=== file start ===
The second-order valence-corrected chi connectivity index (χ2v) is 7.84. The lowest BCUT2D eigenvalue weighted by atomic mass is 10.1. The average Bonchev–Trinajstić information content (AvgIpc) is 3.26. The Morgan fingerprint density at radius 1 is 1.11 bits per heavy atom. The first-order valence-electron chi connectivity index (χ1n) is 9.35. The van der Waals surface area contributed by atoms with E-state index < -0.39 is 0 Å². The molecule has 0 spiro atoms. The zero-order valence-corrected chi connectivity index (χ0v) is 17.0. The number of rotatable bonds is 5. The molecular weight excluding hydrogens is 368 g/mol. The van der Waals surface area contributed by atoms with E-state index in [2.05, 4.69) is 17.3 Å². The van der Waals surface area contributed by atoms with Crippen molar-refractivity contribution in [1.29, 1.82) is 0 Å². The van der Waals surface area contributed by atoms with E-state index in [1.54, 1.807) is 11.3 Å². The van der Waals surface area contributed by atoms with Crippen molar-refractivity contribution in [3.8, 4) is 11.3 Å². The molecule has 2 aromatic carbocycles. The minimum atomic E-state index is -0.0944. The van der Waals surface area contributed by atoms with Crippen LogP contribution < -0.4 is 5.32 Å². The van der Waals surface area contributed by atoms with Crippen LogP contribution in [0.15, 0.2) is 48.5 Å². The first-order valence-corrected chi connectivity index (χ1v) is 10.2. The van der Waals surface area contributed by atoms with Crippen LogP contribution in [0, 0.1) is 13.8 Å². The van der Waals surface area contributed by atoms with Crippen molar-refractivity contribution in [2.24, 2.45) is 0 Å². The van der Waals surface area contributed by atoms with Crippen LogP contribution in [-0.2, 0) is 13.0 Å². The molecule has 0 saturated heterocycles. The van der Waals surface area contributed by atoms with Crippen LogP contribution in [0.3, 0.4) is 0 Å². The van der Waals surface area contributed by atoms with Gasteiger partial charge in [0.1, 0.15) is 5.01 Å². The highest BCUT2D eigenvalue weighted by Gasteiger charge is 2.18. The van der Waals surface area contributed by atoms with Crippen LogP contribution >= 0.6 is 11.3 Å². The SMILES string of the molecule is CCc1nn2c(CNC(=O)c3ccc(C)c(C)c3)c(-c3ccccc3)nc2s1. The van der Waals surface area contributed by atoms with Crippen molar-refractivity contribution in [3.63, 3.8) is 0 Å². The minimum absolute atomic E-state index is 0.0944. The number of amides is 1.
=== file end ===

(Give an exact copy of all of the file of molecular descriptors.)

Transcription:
The second-order valence-corrected chi connectivity index (χ2v) is 7.84. The lowest BCUT2D eigenvalue weighted by atomic mass is 10.1. The average Bonchev–Trinajstić information content (AvgIpc) is 3.26. The Morgan fingerprint density at radius 1 is 1.11 bits per heavy atom. The first-order valence-electron chi connectivity index (χ1n) is 9.35. The van der Waals surface area contributed by atoms with E-state index < -0.39 is 0 Å². The molecule has 0 spiro atoms. The zero-order valence-corrected chi connectivity index (χ0v) is 17.0. The number of rotatable bonds is 5. The molecular weight excluding hydrogens is 368 g/mol. The van der Waals surface area contributed by atoms with E-state index in [2.05, 4.69) is 17.3 Å². The van der Waals surface area contributed by atoms with Crippen molar-refractivity contribution in [1.29, 1.82) is 0 Å². The van der Waals surface area contributed by atoms with E-state index in [1.54, 1.807) is 11.3 Å². The van der Waals surface area contributed by atoms with Crippen molar-refractivity contribution in [3.8, 4) is 11.3 Å². The molecule has 2 aromatic carbocycles. The minimum atomic E-state index is -0.0944. The van der Waals surface area contributed by atoms with Crippen LogP contribution < -0.4 is 5.32 Å². The van der Waals surface area contributed by atoms with Crippen LogP contribution in [0.15, 0.2) is 48.5 Å². The first-order valence-corrected chi connectivity index (χ1v) is 10.2. The van der Waals surface area contributed by atoms with Crippen LogP contribution in [0, 0.1) is 13.8 Å². The van der Waals surface area contributed by atoms with Crippen molar-refractivity contribution in [2.24, 2.45) is 0 Å². The van der Waals surface area contributed by atoms with Crippen LogP contribution in [-0.2, 0) is 13.0 Å². The molecule has 0 saturated heterocycles. The van der Waals surface area contributed by atoms with Crippen LogP contribution in [0.3, 0.4) is 0 Å². The van der Waals surface area contributed by atoms with Gasteiger partial charge in [0.1, 0.15) is 5.01 Å². The highest BCUT2D eigenvalue weighted by Gasteiger charge is 2.18. The van der Waals surface area contributed by atoms with Crippen LogP contribution >= 0.6 is 11.3 Å². The SMILES string of the molecule is CCc1nn2c(CNC(=O)c3ccc(C)c(C)c3)c(-c3ccccc3)nc2s1. The van der Waals surface area contributed by atoms with Crippen molar-refractivity contribution in [3.63, 3.8) is 0 Å². The minimum absolute atomic E-state index is 0.0944. The number of amides is 1.